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Click Twice

Dr. Conspiracy

Dr. Conspiracy

There is information all over the Internet, just one click away. But sometimes interesting information is found two clicks away. Many pages we often look at have their own links that lead in unexpected directions. For example:

As you may know, Republic of China President Sun Yat-Sen has a Certificate of Hawaiian Birth. Given that Sun was born in China by all biographical accounts, this presents a bit of a problem for defenders of integrity of Hawaiian birth certificates (even though this was issued in 1904). I discuss that issue in my article Barack Obama’s Birth Certificate Doesn’t Really Say He Was Born in Hawaii.

There is a mention of the Certificate in the Wikipedia, a mention just added January 7, 2009. Is this coincidental to the Obama eligibility debate? Looking at the Wikipedia changes, we see that they were made by an unnamed individual from the IP address of 85.179.138.189. Now for some secondary clicking. First in the Wikipedia change page we can see other page changes made from the same IP address by clicking on it (here and in the Wikipedia). In some cases one might see a pattern from the page edits made. Here, we don’t see anything interesting (all the edits were made on the Sun Yat-Sen page).

But let’s dig some more. The reference inserted in the Wikipedia points to a familiar publishing page at Scribd. We see on the Scribd page that the image was added by a user with the name SunYatSenBiography. One might think that the uploader was a specialist on Sun Yat-Sen or something. But clicking on the SunYatSenBiography icon yields a list of other files that SunYatSenBiography uploaded, and they were not files about Sun Yat-Sen:

Nothing sinister exactly in what we found. I just wanted to show that there’s more information out there if you click twice.

[Update: In this case I clicked quite a few times, but ended up with a tasty tidbit about the real identity of Ron Polarik. This  bit is being held close to the chest for now.]

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6 Responses to Click Twice

  1. avatar
    Andrew A. Gill January 26, 2009 at 2:34 am #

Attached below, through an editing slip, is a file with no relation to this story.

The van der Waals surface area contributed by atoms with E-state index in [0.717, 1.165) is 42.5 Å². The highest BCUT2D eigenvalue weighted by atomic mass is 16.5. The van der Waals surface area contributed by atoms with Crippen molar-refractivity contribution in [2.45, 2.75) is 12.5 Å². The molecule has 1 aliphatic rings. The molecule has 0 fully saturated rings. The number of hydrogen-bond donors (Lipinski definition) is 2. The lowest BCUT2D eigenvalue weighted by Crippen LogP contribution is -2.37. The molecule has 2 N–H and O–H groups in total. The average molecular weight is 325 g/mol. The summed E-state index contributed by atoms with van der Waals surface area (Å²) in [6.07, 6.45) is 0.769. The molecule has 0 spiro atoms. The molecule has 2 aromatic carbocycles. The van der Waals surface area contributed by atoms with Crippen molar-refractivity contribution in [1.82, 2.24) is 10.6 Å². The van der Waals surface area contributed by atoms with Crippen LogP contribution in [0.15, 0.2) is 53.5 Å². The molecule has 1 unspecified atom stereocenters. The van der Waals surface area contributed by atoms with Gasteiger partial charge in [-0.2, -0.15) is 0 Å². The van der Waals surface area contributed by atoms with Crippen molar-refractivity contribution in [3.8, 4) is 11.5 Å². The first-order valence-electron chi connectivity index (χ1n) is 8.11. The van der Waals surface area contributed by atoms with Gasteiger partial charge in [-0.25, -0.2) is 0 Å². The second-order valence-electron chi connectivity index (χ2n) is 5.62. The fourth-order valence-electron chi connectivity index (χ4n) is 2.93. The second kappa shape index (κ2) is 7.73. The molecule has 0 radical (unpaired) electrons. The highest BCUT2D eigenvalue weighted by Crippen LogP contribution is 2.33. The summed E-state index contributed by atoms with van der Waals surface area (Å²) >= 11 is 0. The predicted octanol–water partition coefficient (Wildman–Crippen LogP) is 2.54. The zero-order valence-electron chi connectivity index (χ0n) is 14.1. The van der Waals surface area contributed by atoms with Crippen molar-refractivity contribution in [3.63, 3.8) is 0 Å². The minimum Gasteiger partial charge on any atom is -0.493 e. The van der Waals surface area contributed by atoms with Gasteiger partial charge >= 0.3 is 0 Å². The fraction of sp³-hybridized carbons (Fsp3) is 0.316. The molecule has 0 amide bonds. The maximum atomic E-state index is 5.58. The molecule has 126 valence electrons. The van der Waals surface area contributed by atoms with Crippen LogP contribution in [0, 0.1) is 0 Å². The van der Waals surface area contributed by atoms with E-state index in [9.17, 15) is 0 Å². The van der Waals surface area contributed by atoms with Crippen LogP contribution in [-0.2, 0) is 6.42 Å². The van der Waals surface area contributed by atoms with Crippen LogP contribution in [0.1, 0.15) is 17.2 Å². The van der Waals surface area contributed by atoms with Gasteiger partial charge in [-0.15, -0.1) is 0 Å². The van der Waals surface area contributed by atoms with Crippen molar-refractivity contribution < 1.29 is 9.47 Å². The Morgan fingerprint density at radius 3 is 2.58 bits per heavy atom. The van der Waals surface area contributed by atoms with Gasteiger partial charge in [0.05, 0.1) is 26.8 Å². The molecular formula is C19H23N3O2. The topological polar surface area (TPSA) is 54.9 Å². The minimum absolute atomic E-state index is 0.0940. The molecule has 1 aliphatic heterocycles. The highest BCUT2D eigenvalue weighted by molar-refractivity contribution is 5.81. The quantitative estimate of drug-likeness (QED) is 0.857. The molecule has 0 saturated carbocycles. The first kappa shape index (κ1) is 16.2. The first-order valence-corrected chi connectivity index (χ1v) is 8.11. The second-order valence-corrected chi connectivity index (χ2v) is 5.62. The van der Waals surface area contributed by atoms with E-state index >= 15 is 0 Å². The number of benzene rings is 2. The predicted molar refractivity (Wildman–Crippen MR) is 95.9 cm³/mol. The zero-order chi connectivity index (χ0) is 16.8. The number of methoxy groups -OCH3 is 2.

I like to point out as a public service that all IP addresses have latitude and longitude attached to them.

    It’s poor form to publicly state where that IP address resolves to, so I won’t, but do be aware whenever you make anonymous edits to Wikipedia that you can be traced.

    (Oh, and Dr. Conspiracy is free to look me up in the book.)

  2. avatar
    Dr. Conspiracy January 26, 2009 at 7:47 am #

    Well hush my mouth; I should have clicked “three times”. That’s a European IP address.

    Comparing two things having the same IP address one way to be reasonably sure it’s the same person responsible. I note however that IP addresses can change over time, dial-up IP’s change, the geographic lookups can be off a considerable amount and IP addresses are often shared as far as the Internet sees them everyone in a network.

    I published that IP address so that interested blog owners could see if it looks familiar. I get hardly any visitors from Europe, and all those are from Germany.

  3. avatar
    Dr. Conspiracy March 7, 2009 at 10:24 pm #

    Hmmm, isn’t that IP spoofing site in Germany?

  4. avatar
    John May 12, 2009 at 3:09 pm #

    IP addresses are not good way of identifying people based on what they do on the Internet. If you have a person’s IP address, the exact time they were using it, and a search warrant, you may be able to trace them through the logs of the ISP they were using at the time, but other then that, IP addresses are not very useful to common folk.

    This is because IP addresses are in most cases dynamic at some level or another, and consequently, are used by many people. The problem is even worse if there are proxy servers involved. For example, if they’re on AOL, all AOL users go through proxy servers and share a small set of IP addresses.

    A previous comment alluded to the idea that all IP addresses have latitude and longitude associated with them. This is just wrong, though many in the geocoding field would love for that to be so. In truth, the best you can hope for is to know what country the IP range is assigned to. After that, it’s pretty much guess work where you are within that country.

    It’s all a moot point anyway, since anyone with a little technical know how can hide their IP address by using an anonymous proxy server which creates an untraceable IP address. While an IP address can tell you what country it’s from, it can’t tell you if someone in the US went to a proxy in NL and got an IP address from there. As a result, I can look like I’m coming from any country where I can find an anonymous proxy server.

    Bottom line, trying to figure out who did what from where is rather pointless, especially if there any sophistication to what’s being done.

  5. avatar
    Dr. Conspiracy May 12, 2009 at 3:24 pm #

    While what you say is true, still there is a great deal of persistence in IP addresses. And particularly the customers of home DSL and Cable modem service providers can often be located with a reasonable accuracy (a couple dozen miles in some areas) a lot of the time because their subnets are regionally allocated.

    For example, your IP address points to the metropolitan area that corresponds to a word in the domain of the email address you gave. My IP address hits within about 10 miles of my house. Observers note that the person posting as Ron Polarik has had the same IP address for months.

    Proxy servers can be used, but most people operate in the clear.

    So IP addresses are not fool proof, but they are not useless either. See:

    http://www.geobytes.com/ipLocator.htm

  6. avatar
    Jez May 12, 2009 at 7:03 pm #

    I guess I’m lucky. It isn’t within 30 miles of my house. 🙂